Forrester estimates that more than 90% of firms are implementing or considering PC power management. Despite the advanced capabilities provided in Windows Vista and Windows 7, The U.S. Environmental Protection Agency estimates that no more than 10% of all enterprise PCs in use have their power management capabilities turned on today. Without centra"

System Center Configuration Manager 2007 | “Announcing System Center Configuration Manager 2007 R3” - Blog de AurĂ©lien BONNIN [EXAKIS]

System Center Configuration Manager 2007 R3

There are a few areas of focus for ConfigMgr R3, with the main engineering effort concentrating on Power Management. Here are the goals for this feature:
Power Management
The goal of this capability is to enable Configuration Manager to further reduce the operational costs of IT by providing basic power management features native to the product. Our approach is based on 3 primary areas:
A. Help the organization plan a power strategy by monitoring current power state and consumptions and reporting on machine utilization trends, current power settings and current energy consumption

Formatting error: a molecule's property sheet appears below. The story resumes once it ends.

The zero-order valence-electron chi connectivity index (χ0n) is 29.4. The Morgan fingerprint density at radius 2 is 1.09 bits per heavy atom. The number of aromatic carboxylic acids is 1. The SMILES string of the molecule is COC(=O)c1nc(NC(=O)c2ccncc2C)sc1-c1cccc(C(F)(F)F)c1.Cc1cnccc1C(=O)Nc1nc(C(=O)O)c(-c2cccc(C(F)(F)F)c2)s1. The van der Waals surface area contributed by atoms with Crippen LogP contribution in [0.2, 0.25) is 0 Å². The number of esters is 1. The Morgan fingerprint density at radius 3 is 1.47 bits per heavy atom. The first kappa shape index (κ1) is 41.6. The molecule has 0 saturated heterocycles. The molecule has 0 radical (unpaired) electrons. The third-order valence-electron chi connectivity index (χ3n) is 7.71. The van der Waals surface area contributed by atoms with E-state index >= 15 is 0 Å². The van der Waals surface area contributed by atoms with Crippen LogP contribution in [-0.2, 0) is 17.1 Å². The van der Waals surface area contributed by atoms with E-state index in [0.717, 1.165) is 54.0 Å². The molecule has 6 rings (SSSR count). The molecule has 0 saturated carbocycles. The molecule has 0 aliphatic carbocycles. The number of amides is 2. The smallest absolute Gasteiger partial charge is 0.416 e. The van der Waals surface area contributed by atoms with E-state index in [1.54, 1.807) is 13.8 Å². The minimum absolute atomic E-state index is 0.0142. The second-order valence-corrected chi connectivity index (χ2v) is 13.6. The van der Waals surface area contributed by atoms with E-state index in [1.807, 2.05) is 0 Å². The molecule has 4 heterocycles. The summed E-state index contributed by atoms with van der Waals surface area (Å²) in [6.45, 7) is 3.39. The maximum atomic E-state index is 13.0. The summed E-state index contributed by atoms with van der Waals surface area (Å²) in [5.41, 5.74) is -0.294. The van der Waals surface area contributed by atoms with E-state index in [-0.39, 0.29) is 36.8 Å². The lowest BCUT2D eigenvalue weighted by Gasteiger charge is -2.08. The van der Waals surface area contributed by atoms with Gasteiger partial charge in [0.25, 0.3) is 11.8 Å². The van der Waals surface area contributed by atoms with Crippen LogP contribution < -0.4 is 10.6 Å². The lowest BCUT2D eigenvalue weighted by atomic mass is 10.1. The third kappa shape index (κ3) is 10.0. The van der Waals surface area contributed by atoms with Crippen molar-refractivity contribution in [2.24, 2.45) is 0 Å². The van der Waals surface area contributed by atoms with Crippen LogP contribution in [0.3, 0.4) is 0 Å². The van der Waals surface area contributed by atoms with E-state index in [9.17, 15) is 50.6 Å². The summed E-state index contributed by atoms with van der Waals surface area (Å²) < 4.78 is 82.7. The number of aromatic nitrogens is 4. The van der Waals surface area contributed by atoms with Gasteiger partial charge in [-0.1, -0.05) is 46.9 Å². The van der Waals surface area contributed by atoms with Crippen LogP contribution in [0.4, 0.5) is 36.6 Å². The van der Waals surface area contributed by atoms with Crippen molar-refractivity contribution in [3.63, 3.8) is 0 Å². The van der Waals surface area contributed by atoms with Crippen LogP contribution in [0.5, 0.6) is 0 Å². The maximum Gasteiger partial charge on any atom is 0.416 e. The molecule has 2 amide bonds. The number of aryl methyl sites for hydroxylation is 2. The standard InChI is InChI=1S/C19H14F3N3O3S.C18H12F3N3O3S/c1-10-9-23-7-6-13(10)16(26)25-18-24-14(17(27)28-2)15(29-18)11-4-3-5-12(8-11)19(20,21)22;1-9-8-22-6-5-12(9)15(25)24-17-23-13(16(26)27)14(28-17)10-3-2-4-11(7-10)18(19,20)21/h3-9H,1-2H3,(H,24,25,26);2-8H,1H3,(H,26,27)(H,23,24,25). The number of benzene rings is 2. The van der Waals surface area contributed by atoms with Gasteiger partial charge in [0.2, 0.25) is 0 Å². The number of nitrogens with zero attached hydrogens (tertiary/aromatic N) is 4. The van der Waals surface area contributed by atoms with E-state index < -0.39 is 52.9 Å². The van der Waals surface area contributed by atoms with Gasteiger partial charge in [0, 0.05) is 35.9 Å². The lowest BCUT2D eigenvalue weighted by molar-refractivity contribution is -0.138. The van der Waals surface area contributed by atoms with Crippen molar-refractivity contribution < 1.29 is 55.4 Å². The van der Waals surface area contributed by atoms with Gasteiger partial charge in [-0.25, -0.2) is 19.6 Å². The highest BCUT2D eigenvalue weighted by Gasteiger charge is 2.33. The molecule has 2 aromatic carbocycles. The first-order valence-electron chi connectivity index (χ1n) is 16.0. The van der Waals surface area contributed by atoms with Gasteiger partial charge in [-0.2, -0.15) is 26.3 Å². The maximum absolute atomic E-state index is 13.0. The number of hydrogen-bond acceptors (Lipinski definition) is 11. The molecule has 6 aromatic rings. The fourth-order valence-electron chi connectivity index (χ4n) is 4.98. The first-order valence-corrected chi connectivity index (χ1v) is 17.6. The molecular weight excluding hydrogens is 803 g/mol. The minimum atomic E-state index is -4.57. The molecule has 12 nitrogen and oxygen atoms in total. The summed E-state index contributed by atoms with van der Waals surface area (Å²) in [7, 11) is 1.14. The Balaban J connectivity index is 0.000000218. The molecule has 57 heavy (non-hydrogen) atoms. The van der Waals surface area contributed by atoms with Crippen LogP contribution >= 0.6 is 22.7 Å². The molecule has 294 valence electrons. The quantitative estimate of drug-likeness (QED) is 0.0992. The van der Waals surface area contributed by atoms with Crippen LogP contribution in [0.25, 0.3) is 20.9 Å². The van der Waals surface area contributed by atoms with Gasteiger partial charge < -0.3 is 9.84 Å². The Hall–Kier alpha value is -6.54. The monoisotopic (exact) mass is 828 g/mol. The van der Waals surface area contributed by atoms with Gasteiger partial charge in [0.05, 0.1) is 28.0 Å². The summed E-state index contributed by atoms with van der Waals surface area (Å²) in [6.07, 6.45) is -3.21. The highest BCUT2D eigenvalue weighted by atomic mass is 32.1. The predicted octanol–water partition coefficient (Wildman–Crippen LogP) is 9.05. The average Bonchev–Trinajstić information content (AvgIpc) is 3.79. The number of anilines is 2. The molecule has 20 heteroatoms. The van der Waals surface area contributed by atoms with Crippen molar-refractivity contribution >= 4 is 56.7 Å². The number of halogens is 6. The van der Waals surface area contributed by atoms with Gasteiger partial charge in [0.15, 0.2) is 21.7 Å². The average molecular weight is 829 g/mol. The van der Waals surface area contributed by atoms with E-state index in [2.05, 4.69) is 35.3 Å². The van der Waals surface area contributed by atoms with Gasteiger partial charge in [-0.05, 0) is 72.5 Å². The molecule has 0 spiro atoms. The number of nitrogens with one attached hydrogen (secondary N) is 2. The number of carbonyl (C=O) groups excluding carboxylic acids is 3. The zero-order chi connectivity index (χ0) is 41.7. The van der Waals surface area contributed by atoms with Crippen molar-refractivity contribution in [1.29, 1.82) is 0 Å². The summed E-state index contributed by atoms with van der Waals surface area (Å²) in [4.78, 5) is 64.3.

B. Enable the Administrator to easily create, deploy and enforce specific power settings using the existing ConfigMgr infrastructure
−Ability to set peak and non-peak schedules
−Ability to remediate settings if changed
−Ability to opt out machines from power policy
C. Provide the business meaningful report formats that are relevant to Power Management
An effective approach to power management needs to maximize power policy deployment while minimizing the impact to the end-user. System Center Configuration Manager helps customers further reduce their operational costs by adding new in box capability to their ConfigMgr infrastructure, and by seamlessly enabling power management client agent services to their existing Collection landscape.
In addition to power management, ConfigMgr R3 will provide customers with enhanced scale and performance support above current numbers.